Change how you heat the water for your home!

August 26, 2008 at 9:37 pm Leave a comment

Did you know that your lowly water heater is the second largest user of power in your home after you air conditioner and heater system?  Makes you want to check into that often neglected piece of equipment, doesn’t it?

If you are like me you don’t even think about your water heater until you get that cold shower one morning, usually in the middle of winter! Well like any other basically mechanical system, water heaters perform better and more efficiently with a little care and maintenance. First thing is to locate the device as in some homes they are installed in somewhat inaccessible spots.  I had a townhouse once where it was installed in the attic crawl space!  As you can imagine when it came time for replacement it was quite a bit of fun.

Once you have located it take a few minutes to clean out the space of spiders, trash and whatever else has wandered into the space.  This will make it much more pleasant to work on the unit and safer too if your area is as prone to black widow spiders as mine is. Next check the unit for leaks and missing parts.  Yes those bothersome shields around the burner are important! Check the settings and then take a peak at the burner compartment long enough to see the burner come on.

What you are looking for is a steady pilot light flame and whether the burner completely lights.  Incomplete burner ignition is probably due to debris which can be cleaned later.  If your burner needs cleaning turn the gas controls to the off position and use a small wire brush to gently remove any debris from the burner.  If the pilot light isn’t staying on you may need to replace the thermocouple a fairly simple procedure. A simple explainer is to be found here: http://www.masterplumber.net/thermocouple.htm

The instructions above obviously apply to a natural gas unit.  On an electric unit there are no burners or pilot to check.  The only maintenance I would suggest are the remaining steps for a gas unit in addition to the checking for leaks.  On both types of units you should yearly make an attempt to flush any sediment out of the tank by draining it under pressure.  In my experience five minutes or so of this is enough.  This will allow your heater to perform at maximum efficiency.

Now if you want to take additional steps toward efficiency there are several options.  The first and easiest is the installation of a water heater blanket. This piece of fiberglass insulation is designed to fit around a water heater to provide an additional barrier to heat loss of the already heated water.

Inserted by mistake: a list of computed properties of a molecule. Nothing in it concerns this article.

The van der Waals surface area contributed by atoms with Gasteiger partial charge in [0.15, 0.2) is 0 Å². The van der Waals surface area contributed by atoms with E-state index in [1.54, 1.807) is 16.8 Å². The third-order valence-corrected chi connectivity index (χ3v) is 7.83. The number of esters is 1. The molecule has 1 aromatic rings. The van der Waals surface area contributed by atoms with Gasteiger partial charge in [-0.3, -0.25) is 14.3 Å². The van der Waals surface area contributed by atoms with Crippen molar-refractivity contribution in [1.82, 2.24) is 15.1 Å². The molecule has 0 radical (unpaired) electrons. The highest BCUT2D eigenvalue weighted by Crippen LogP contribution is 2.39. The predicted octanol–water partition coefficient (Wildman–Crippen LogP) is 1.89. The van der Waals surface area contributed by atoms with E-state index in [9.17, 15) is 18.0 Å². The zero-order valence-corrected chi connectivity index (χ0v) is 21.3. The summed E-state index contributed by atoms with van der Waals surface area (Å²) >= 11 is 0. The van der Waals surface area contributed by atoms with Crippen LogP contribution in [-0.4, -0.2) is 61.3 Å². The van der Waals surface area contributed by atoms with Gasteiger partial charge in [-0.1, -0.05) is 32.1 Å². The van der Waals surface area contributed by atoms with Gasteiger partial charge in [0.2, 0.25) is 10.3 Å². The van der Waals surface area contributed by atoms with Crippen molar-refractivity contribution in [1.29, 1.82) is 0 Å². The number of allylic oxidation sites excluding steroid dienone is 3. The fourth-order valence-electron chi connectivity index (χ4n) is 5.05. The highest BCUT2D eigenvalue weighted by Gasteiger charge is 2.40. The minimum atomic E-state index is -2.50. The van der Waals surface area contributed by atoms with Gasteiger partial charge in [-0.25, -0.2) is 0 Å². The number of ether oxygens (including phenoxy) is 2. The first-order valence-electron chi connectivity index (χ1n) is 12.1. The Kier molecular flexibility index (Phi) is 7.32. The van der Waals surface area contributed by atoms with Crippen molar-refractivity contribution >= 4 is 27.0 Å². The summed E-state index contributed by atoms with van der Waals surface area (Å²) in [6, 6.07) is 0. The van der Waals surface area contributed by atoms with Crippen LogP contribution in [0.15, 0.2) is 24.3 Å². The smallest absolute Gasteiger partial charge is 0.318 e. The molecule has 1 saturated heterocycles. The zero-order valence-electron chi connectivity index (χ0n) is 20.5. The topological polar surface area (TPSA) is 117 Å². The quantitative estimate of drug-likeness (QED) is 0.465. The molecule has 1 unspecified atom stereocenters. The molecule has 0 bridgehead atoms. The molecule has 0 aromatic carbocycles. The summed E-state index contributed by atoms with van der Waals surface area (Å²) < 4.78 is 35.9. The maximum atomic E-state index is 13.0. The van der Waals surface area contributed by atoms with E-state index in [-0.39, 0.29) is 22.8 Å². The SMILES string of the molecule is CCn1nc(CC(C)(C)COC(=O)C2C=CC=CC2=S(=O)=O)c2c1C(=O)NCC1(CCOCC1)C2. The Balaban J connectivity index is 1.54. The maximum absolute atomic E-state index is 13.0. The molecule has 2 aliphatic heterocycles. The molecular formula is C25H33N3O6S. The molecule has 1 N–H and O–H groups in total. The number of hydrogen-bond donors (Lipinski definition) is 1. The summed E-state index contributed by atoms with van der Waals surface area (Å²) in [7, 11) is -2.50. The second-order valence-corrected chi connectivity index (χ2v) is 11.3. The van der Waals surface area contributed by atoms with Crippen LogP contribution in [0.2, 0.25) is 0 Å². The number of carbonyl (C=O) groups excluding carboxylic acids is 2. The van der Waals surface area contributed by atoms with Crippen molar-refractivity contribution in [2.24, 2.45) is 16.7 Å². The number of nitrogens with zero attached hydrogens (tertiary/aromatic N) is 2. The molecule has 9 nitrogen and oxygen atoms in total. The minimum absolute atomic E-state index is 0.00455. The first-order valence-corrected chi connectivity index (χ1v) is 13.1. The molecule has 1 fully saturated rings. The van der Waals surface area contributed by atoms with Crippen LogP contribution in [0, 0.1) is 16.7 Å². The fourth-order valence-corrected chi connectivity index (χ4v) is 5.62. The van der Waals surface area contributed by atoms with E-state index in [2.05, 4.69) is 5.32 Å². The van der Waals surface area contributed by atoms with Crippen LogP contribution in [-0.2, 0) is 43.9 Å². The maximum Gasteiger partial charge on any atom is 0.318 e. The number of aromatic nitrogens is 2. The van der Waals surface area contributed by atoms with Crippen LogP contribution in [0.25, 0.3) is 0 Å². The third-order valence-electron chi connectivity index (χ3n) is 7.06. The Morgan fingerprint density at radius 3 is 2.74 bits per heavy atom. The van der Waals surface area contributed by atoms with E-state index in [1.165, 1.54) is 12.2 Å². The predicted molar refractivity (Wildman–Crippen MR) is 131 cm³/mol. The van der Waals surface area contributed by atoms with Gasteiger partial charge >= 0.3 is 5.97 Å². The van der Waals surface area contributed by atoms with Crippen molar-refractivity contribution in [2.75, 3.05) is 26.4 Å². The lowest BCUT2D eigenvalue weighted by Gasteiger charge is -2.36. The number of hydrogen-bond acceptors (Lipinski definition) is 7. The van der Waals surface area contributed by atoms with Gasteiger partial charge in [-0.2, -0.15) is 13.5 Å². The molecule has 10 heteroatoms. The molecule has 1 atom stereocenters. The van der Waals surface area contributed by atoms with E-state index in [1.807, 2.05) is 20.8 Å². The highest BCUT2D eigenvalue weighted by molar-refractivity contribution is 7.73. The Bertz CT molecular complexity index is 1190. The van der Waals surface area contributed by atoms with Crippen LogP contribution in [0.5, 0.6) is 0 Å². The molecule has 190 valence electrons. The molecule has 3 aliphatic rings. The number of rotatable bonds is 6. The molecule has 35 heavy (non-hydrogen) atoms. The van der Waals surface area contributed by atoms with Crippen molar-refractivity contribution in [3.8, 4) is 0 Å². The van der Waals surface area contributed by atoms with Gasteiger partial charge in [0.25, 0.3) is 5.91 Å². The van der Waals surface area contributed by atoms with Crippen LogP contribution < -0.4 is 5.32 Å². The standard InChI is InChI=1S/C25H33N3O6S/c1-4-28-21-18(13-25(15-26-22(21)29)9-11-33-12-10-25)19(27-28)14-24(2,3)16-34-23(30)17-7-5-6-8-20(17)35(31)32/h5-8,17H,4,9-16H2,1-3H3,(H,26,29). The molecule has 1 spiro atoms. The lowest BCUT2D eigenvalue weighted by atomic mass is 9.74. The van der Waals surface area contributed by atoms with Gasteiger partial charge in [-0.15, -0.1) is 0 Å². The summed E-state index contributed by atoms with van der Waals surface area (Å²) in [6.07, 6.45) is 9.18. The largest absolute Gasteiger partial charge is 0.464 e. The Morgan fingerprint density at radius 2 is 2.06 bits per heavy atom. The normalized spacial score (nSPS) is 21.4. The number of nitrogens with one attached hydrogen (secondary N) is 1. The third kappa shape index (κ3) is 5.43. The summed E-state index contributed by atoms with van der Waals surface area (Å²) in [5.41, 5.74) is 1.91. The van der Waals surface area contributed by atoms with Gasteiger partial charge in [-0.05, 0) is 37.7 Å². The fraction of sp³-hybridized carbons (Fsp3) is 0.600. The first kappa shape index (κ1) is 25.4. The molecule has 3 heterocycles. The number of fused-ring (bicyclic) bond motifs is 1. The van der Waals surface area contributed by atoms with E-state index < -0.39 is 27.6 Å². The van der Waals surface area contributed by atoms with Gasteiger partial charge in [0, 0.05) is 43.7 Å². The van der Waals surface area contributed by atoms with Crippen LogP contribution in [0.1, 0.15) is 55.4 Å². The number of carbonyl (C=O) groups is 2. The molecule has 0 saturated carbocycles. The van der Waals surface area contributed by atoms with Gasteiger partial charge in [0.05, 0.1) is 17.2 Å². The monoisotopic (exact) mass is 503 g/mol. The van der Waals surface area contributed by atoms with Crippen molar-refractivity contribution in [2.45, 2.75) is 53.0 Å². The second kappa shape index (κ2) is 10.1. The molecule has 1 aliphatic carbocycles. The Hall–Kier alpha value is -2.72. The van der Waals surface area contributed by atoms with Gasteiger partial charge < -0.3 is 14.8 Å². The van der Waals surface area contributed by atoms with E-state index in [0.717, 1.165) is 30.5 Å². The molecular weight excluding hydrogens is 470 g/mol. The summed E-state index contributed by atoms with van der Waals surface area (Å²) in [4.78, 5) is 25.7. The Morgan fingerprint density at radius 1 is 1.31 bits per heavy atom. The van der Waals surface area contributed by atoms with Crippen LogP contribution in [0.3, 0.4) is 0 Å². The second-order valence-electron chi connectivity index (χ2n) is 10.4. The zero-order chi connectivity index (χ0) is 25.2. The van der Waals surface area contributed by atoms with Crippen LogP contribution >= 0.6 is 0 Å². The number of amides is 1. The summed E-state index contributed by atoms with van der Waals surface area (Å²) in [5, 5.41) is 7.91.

The next level interms of cost is to replace your existing unit with what is called a tankless water heater.  These are simply an on demand water heating system.  While somewhat expensive up front they provide significant savings over the life of the unit. A good general purpose explainer can be found here: http://www.tanklesswaterheaterguide.com/

Now you could make this system more efficient if you were trying to heat already warm water, right?  That is of course the concept behind solar water heating (http://www.eere.energy.gov/consumer/your_home/electricity/index.cfm/mytopic=12850).  By preheating the water you have to expend less time and energy heating it up to the desired temerature.

Lastly tonight I give you a hint at the future by an interview conducted by the folks at the Alternative Energy blog: http://alternativeenergy.com/profiles/blog/show?id=1066929%3ABlogPost%3A43045 where they talk to a spokesperson from General Electric about a hybrid water heater that uses a heat pump technolgy to heat water in low demand periods.

Excerpt: “The Hybrid product is designed to combine a very efficient heat pump system, which extracts heat from the surrounding area and moves it into the water more efficiently than a standard electric resistant heating element.

It is a hybrid because it does still have resistant elements in the tank of water. So if you have very high demands for water, this product will be able to produce the same quantity of hot water you are use to with the standard product. But in times of lower water demand, lower draws, it would use the heat pump system to reduce the amount of electricity it takes to heat the water.

As always I thank you for your time and interest. Please take the time to Digg, Stumble Upon or add to the other social network of your choice to help me spread the word about these issues. Please forward any questions or suggestions to: askthefm@gmail.com

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